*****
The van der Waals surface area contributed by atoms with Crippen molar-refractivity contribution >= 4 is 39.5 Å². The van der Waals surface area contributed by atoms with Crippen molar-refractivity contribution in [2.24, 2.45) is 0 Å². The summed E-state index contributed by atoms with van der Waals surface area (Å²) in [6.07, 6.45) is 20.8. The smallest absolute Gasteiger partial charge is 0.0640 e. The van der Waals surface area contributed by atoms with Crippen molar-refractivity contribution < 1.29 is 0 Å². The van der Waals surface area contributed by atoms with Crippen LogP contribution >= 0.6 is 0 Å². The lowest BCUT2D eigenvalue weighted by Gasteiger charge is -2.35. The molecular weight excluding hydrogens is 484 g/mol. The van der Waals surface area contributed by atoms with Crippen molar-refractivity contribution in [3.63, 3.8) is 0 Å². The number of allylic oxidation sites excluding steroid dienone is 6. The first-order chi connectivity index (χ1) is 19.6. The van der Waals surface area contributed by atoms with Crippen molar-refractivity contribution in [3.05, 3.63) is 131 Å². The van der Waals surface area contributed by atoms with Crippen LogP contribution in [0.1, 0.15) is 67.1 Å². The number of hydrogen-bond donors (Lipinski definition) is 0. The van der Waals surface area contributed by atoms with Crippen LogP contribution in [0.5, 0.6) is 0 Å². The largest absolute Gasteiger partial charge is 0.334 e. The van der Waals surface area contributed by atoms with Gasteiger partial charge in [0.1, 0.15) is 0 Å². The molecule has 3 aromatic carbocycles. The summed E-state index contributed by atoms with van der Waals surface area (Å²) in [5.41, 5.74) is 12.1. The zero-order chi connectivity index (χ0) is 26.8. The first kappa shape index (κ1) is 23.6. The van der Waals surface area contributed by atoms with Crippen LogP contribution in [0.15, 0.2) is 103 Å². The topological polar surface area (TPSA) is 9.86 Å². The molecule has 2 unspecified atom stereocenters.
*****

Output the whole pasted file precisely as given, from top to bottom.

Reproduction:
The van der Waals surface area contributed by atoms with Crippen molar-refractivity contribution >= 4 is 39.5 Å². The van der Waals surface area contributed by atoms with Crippen molar-refractivity contribution in [2.24, 2.45) is 0 Å². The summed E-state index contributed by atoms with van der Waals surface area (Å²) in [6.07, 6.45) is 20.8. The smallest absolute Gasteiger partial charge is 0.0640 e. The van der Waals surface area contributed by atoms with Crippen molar-refractivity contribution < 1.29 is 0 Å². The van der Waals surface area contributed by atoms with Crippen LogP contribution >= 0.6 is 0 Å². The lowest BCUT2D eigenvalue weighted by Gasteiger charge is -2.35. The molecular weight excluding hydrogens is 484 g/mol. The van der Waals surface area contributed by atoms with Crippen molar-refractivity contribution in [3.63, 3.8) is 0 Å². The number of allylic oxidation sites excluding steroid dienone is 6. The first-order chi connectivity index (χ1) is 19.6. The van der Waals surface area contributed by atoms with Crippen molar-refractivity contribution in [3.05, 3.63) is 131 Å². The van der Waals surface area contributed by atoms with Crippen LogP contribution in [0.1, 0.15) is 67.1 Å². The number of hydrogen-bond donors (Lipinski definition) is 0. The van der Waals surface area contributed by atoms with Crippen LogP contribution in [0.5, 0.6) is 0 Å². The largest absolute Gasteiger partial charge is 0.334 e. The van der Waals surface area contributed by atoms with Gasteiger partial charge in [0.1, 0.15) is 0 Å². The molecule has 3 aromatic carbocycles. The summed E-state index contributed by atoms with van der Waals surface area (Å²) in [5.41, 5.74) is 12.1. The zero-order chi connectivity index (χ0) is 26.8. The first kappa shape index (κ1) is 23.6. The van der Waals surface area contributed by atoms with Crippen LogP contribution in [0.15, 0.2) is 103 Å². The topological polar surface area (TPSA) is 9.86 Å². The molecule has 2 unspecified atom stereocenters.